When I upholstered my full-sized slipper chair, I didn't take any photos. That was my absolute first time attempting to upholster anything, and I figured that anyone that'd done it before would know better ways.
I don't upholster.
I don't sew.
I don't know what I'm doing.
With that said, I built an entirely new slipper chair solely to document MY upholstering... uhh... "technique"... That way you can upholster YOUR slipper chair..
Because you're GOING to build one, right? :-)
(before we get started, I want you to note that I made this toddler-sized slipper chair from scraps, so ignore the random paint colors - ehhh... while we're ignoring things, I really need to replace my jig saw blade, there are a bunch of.. umm... "character" marks from my bent blade... which we're ignoring as well)
First things first... PAINT YOUR LEGS! Or stain them... but it's so much easier if done FIRST!
The back legs need to be painted to just above the bottom apron. Nothing else will be showing.
Cut your foam to size. Pretty self explanatory... I also glued mine into place. Don't know if it's necessary, but it can't hurt!
Cut a piece of batting large enough to wrap all the way around your seat.
Fold the batting up and staple along the insides. Do one side and then the other, leaving the front and back 'til the next step.
Tuck the front of the side under, and pull the front down taut. The best way I can describe this would be like wrapping a present. Trim the excess.
I didn't photograph this, but I stapled the back down along the sides and top, and cut out a large rectangle along the back board. That will be where I will be screwing the pieces together, and I don't want fabric there.
Cut enough fabric to completely cover the seat. (Are you dying over this fabric, too?! I LOVE this!!!!)
Staple the fabric just like you stapled the batting, starting with the sides. Make sure you pull everything taut. When you get to the front, you'll want to crease the fabric (like you did with the batting - gift-wrapping-style), but be sure to pull this extra taut so the fabric stays put when sat on... staple to the bottom of the front apron at the crease.
I glued my cut-edges around the legs.. I have no idea if they would fray or not, but I didn't want to risk it (remember, people, I've never done this!!!). Trim excess.
I don't know if you can tell, but i was over-zealous with my stapling, and stapled pretty much a continuous line along the back of this board. Inside my staples, I cut the fabric to allow for me to screw through this area.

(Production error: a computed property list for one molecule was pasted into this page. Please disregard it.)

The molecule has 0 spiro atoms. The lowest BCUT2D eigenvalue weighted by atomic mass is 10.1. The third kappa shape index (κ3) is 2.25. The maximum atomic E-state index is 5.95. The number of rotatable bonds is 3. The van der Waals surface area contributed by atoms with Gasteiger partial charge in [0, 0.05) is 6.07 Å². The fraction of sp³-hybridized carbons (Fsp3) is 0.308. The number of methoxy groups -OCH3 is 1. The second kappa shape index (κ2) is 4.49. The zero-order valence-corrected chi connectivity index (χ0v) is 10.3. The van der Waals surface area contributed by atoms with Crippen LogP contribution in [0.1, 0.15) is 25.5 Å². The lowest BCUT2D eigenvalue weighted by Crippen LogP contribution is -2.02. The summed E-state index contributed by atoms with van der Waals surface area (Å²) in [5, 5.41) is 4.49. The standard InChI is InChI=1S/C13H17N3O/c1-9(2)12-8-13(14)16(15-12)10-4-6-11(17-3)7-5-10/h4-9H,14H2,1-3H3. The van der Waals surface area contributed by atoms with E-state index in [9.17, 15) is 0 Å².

Measure the foam for the back by placing your seat where it will sit when finished. There should be absolutely not foam UNDER your seat (like what's circled in the photo above). To solve that, I just moved the foam up and trimmed the excess from the top.
I'm putting 3 steps in this one, since, by now, we're all proficient upholsters.
Cut your batting so that it will cover the front and sides of the chair. There is no need to go all the way around, unless you REALLY want to. Staple along the insides of the boards. Trim the excess.
Step... Umm... 12?
Cut your fabric to go completely up the front and down the back. The fabric should be starting where your bottom apron is (and completely covering that board). Lay your fabric print-side down, and lay the chair front-down on it. Starting at the bottom of the front, roll your fabric up a tad, as shown above. This will cover your unfinished edge, and only needs to be pulled like that on the side and back of the chair. Pull to the back of the chair and staple.
(the arrow is pointing to the staple that I mentioned in the previous step - it's what's holding the "fold"
As with the batting, staple up both sides of the back of the chair. As long as the staples are on the back of the board, and not right near the edge, they won't be visible... so you can go staple-crazy like I did.
When you get to the top, tuck the sides in (remember, ALWAYS pulling taut) and staple. You want to get the tuck to where, when you pull the front down, it's a straight line along the side of the back. This WILL take a few "tries" (unless I'm an idiot - which I wouldn't argue with :-p).
This should give you a clearer idea of what I meant in the previous step.
Put glue along the stapled-down fabric. Get it as close to the sides as you can, without it leaking out. Pull the back of the fabric down (TAUT) and pin. Again... I may have overdone this part....
If you've done it right, it shouldn't look like this.
My fabric wasn't taut, so there's a big wrinkle.
Here's *almost* what it should look like when finished. PLEASE don't rush (should I follow my own advice, or what?!) and make sure you pull your fabric taut before pinning.
"Notch" out squares along the bottom. These should be longer than the sides, so that you have enough fabric to roll up.
Fold the fabric over, so that the fold is even with the sides. Put a good amount of glue, and pin.
Staple along the perimeter of the board.
As before, we're cutting the fabric from this area to screw through.
I didn't photograph the last parts. Just staple the bottom of the back up and assemble your chair!!!!
I think she likes it :-)
SO! What're you upholstering experiences? What would you do differently? (please, be gentle :-p). Are you planning on doing ANY upholstering projects soon?